The Regional Transportation Commission (RTC) and city of Sparks on Monday debuted renovations that allow cyclists and pedestrians to travel along Victorian Avenue from Victorian Square to McCarran Boulevard.
The project started as an RTC roadway rehabilitation project with bus stop improvements, but “evolved to include neighborhood improvements that increase economic development and access to shopping and business within the important Sparks corridor,” an RTC press release states.
The $4.4 million project, which was started in September 2009 and completed in May, includes the installation of 10-foot sidewalks, 10-foot bike lanes, decorative street lighting, sidewalk and island landscaping, street parking, one westbound land and two eastbound lanes.
The city of Sparks contributed $470,000 to the project, with the remainder of funds coming from money generated by a state fuel tax, project manager Warren Call said.
The new bike and pedestrian path runs along the north side of Victorian Avenue from Pyramid Way to Nichols Boulevard, stopping just short of McCarran Boulevard. Sparks Councilwoman Julia Ratti said the next phase will be to take the bike path down Nichols, across McCarran and into Sparks Marina Park. That project has not been scheduled, she said, but will get underway when funding becomes available.
Rob Bidart, a TRC Engineers employee who served as a consultant to RTC on the project, said Victorian Avenue was previously a four-lane road, but a “geometric reconfiguration” was done to bring the road down to three lanes.
“We were able to maintain access to all the businesses and provide on-street parking,” Bidart said.
“What’s so cool about it is that it accomplishes so many things,” Ratti said. “It improved the look of the neighborhood and serves all types of transportation users as well as the businesses.”
Ratti said she lives near the area where the improvements were made, and her neighbors have told her they are excited to have the neighborhood “dressed up a bit.”
“It’s all about neighborhood pride,” Ratti said. “Truly everybody wins.”
RTC executive director Lee Gibson voiced “deep appreciation” to everyone who worked on the project and to the city of Sparks for partnering with RTC to work more efficiently.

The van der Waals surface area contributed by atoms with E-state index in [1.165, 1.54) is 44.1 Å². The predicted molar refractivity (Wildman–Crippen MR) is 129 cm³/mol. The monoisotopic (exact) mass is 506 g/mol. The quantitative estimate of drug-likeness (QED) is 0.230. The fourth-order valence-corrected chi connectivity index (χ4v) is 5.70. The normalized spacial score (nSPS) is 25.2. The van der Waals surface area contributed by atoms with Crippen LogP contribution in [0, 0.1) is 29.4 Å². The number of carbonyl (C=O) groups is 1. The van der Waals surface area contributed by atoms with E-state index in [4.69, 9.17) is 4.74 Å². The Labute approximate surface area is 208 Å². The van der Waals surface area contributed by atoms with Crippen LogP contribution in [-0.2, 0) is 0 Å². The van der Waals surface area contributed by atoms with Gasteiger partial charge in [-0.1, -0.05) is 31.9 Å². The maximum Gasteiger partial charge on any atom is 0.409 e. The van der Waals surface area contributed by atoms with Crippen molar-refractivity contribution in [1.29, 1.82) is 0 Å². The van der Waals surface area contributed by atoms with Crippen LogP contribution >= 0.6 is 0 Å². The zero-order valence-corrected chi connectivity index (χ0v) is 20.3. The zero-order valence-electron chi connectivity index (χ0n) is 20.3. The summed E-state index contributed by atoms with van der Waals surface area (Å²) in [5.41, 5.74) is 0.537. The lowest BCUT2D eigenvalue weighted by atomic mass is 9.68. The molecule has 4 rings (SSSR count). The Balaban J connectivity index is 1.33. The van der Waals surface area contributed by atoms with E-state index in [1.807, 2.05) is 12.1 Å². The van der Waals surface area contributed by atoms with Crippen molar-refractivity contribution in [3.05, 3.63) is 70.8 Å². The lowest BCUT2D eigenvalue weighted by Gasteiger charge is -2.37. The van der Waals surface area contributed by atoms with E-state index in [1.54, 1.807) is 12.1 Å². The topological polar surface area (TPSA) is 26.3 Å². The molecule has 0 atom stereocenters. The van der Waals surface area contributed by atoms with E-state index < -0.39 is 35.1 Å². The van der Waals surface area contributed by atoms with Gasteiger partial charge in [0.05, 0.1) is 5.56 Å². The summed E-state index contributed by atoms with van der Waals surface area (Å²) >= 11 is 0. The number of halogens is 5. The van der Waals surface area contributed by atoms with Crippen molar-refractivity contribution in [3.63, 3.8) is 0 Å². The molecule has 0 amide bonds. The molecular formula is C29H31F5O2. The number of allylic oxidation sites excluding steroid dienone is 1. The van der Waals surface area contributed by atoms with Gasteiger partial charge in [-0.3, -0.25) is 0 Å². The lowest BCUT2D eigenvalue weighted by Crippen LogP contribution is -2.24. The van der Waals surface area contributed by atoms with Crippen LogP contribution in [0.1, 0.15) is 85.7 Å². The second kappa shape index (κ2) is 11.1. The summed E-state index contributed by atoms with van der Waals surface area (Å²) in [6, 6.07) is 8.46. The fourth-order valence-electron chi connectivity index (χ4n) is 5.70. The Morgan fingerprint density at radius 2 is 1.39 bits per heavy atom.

“Partnerships are the name of the game,” Gibson said.
Felicia Archer, spokeswoman for the RTC, said the city of Sparks and RTC formed the partnership in order to save money and work more efficiently.
“We saved money by doing this together,” said Ron Smith, RTC vice chairman and a Sparks city councilman.
Business owners and employees along Victorian Avenue expressed positive sentiments regarding the beautification and bike/walking path project.
When asked if construction of a bike path has had a negative effect on business or parking, Anna Payne of All-American Driving School, located at 508 Victorian Ave., said, “It hasn’t bothered me.”
“I think it is actually nicer out front,” Payne said. “I think a lot of people actually use the bike path.”
Payne did voice concern about drivers pulling into the bike path instead of stopping at stop signs, as did Clayton Scudder of Scudder’s Performance, located at 630 Victorian Ave.
“People pull up into the bike path and then stop,” Payne said. “That could be dangerous.”
“People (motorists) don’t realize the bike path is there,” Scudder said. “Bicyclists don’t slow down because they don’t see the yield signs.
“Maybe it could have been designed a little better or have better signs,” Scudder added.
Ratti said she believes motorists will become more aware they need to stop before entering the bike path once more cyclists and pedestrians begin to use it.
“I think it just needs to have more traffic,” Ratti said.
Mayor Geno Martini said he is looking forward to doing more projects like this within the city.
“It has everything you could ask for in a street,” Martini said. “It has really spruced up the city of Sparks, especially on Victorian Avenue.”